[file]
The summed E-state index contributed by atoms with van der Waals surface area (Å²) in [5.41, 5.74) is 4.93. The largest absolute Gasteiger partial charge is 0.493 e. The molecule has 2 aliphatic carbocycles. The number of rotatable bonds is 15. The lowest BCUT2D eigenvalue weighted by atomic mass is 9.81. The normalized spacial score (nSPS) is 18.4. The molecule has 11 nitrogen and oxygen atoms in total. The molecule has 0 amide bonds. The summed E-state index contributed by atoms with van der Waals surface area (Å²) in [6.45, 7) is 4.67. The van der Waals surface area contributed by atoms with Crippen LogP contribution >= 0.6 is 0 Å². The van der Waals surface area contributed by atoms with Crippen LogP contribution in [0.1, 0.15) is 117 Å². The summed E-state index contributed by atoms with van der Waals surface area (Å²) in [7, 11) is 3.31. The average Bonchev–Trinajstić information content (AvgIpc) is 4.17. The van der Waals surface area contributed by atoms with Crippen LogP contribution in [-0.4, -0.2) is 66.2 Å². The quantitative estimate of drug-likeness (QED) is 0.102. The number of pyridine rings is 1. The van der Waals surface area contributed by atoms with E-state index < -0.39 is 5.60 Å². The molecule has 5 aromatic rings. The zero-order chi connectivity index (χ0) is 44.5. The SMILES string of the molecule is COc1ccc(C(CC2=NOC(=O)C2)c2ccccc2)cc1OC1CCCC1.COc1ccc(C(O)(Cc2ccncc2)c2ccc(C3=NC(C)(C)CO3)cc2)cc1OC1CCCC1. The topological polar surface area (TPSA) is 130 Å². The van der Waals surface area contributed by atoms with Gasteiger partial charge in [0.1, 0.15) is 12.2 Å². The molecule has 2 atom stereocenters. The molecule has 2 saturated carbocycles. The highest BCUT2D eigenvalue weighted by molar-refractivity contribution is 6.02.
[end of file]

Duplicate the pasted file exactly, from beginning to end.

The summed E-state index contributed by atoms with van der Waals surface area (Å²) in [5.41, 5.74) is 4.93. The largest absolute Gasteiger partial charge is 0.493 e. The molecule has 2 aliphatic carbocycles. The number of rotatable bonds is 15. The lowest BCUT2D eigenvalue weighted by atomic mass is 9.81. The normalized spacial score (nSPS) is 18.4. The molecule has 11 nitrogen and oxygen atoms in total. The molecule has 0 amide bonds. The summed E-state index contributed by atoms with van der Waals surface area (Å²) in [6.45, 7) is 4.67. The van der Waals surface area contributed by atoms with Crippen LogP contribution >= 0.6 is 0 Å². The van der Waals surface area contributed by atoms with Crippen LogP contribution in [0.1, 0.15) is 117 Å². The summed E-state index contributed by atoms with van der Waals surface area (Å²) in [7, 11) is 3.31. The average Bonchev–Trinajstić information content (AvgIpc) is 4.17. The van der Waals surface area contributed by atoms with Crippen LogP contribution in [-0.4, -0.2) is 66.2 Å². The quantitative estimate of drug-likeness (QED) is 0.102. The number of pyridine rings is 1. The van der Waals surface area contributed by atoms with E-state index < -0.39 is 5.60 Å². The molecule has 5 aromatic rings. The zero-order chi connectivity index (χ0) is 44.5. The SMILES string of the molecule is COc1ccc(C(CC2=NOC(=O)C2)c2ccccc2)cc1OC1CCCC1.COc1ccc(C(O)(Cc2ccncc2)c2ccc(C3=NC(C)(C)CO3)cc2)cc1OC1CCCC1. The topological polar surface area (TPSA) is 130 Å². The van der Waals surface area contributed by atoms with Gasteiger partial charge in [0.1, 0.15) is 12.2 Å². The molecule has 2 atom stereocenters. The molecule has 2 saturated carbocycles. The highest BCUT2D eigenvalue weighted by molar-refractivity contribution is 6.02.